Macroeconomics studies the broader aspects of economics and studies the behavior of an economy as a whole; It examines the behavior of economic aggregates such as aggregate income, consumption, investment and the general level of prices.
Development of Macroeconomics:
Any discussion on macroeconomics begins with J.M Keynes, the famous economist.
Before Keynes, business cycles were considered inevitable and there was no concentrated approach to solving these problems. These economists are known as classical economists focused only on the microeconomics aspects of the economy. The great depression of the 1929 left many of these economists helpless. In this context, Keynes devised a new approach to look at the economy.
In his book “The General Theory of Employment, Interest and Money,” Keynes argued that it is possible that high unemployment and under-utilization of capabilities can take place and continue in the market economy. He also argued that the government can play a more important role during economic depressions through the effective use of monetary and fiscal policy.
After the Second World War, the focus of the economy was only aimed at counteracting unemployment and inflation, and some economists proposed a fixed rate of money growth to tackle these problems, such as inflation and unemployment. Therefore, these economists were called monetarists because they gave importance to money.
Basic concepts in macroeconomics:
- In macroeconomic studies, various variables are used. Some are stock variables and some are flow variables. Variables such as the supply of money, the CPI, currency reserves, which can be measured at any given time are called stock variables. While variables such as GDP, inflation, imports, consumption and investment, which can only be measured over a period of time, are flow variables.
- Equilibrium reflects the equilibrium between the opposing forces, while the disequilibrium reflects the lack of such equilibrium.
- The model that does not explicitly consider the behavior of variables from one time period to another is called a “static” model.
- The “Dynamic” model considers the movements of variables in different periods of time explicitly.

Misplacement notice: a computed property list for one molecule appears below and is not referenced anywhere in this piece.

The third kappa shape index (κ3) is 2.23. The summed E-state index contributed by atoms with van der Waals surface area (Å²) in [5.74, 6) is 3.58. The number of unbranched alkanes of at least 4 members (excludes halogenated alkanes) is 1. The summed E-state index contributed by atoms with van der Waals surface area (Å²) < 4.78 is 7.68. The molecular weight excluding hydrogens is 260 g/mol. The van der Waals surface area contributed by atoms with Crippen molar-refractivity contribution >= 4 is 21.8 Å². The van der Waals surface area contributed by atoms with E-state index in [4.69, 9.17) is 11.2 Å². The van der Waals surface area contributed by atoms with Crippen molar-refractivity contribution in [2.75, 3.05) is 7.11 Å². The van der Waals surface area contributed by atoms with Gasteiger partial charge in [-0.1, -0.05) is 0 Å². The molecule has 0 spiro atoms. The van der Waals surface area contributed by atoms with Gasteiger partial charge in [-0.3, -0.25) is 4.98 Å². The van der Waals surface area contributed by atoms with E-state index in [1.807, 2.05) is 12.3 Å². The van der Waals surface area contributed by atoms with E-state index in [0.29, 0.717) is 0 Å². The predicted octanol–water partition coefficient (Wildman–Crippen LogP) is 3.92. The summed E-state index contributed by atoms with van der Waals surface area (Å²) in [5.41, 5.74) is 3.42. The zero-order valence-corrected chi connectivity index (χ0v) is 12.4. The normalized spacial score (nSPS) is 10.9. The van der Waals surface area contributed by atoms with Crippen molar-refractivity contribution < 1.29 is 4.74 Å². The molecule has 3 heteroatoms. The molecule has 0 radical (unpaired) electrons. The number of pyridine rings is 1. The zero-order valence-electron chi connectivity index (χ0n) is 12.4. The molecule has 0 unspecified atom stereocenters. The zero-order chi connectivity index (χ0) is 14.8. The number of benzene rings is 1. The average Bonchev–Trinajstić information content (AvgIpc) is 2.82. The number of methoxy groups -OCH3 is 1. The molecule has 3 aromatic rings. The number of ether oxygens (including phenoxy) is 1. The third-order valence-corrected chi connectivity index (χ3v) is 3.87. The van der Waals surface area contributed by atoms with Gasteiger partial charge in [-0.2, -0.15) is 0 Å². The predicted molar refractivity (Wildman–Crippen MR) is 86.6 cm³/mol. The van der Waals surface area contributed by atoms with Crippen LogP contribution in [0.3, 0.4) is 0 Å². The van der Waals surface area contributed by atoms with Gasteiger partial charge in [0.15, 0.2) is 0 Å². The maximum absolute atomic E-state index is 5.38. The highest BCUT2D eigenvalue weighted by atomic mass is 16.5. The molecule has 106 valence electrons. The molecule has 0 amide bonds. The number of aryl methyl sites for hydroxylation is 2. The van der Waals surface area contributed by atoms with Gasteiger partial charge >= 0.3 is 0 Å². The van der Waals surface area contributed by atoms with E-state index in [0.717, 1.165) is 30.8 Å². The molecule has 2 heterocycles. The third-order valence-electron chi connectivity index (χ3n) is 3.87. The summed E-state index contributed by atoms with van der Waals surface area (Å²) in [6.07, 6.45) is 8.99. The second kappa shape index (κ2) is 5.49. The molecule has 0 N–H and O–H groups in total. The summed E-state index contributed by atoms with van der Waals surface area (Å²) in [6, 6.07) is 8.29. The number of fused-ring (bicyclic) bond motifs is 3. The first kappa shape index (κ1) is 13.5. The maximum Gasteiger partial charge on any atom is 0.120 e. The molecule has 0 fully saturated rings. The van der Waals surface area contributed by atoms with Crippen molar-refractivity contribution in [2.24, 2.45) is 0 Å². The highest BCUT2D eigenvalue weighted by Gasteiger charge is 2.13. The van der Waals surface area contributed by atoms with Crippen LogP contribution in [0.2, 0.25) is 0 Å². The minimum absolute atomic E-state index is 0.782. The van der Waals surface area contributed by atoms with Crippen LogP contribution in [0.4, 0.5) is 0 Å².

The Components of the Macro Economy:
Another way to see how households, businesses, government and the rest of the world are related is to consider the market in which they interact.
- The Goods and Services Market:
Supply of companies to the market of goods and services. Households, government and firms demand from this market.
- Labor market:
In this market, households provide labor and firms and the government demands labor.
Households provide funds to this market with the expectation of obtaining income in the form of stock dividends and interest on bonds.
Firms, the government and the rest of the world also participate in loans and loans coordinated by financial institutions.
- Fiscal policy
Fiscal policy refers to the use of taxes and government expenditures. The government has to meet various expenses such as salaries, defense expenses, infrastructure development, etc. All these expenses have a positive effect on the economy in general. The impact of government spending is also felt in total spending on the economy, which influences the size of GDP.
- Monetary policy
Monetary policy is the second most widely used macroeconomic policy instrument. The monetary policy helps the government to manage the banking, credit and money system of the country.
The central bank regulates the monetary system and other entities such as banks and insurance companies are also part of the monetary system. The central bank brings changes in interest rates, reserve requirements, etc. These changes have a significant impact on the overall functioning of the economy.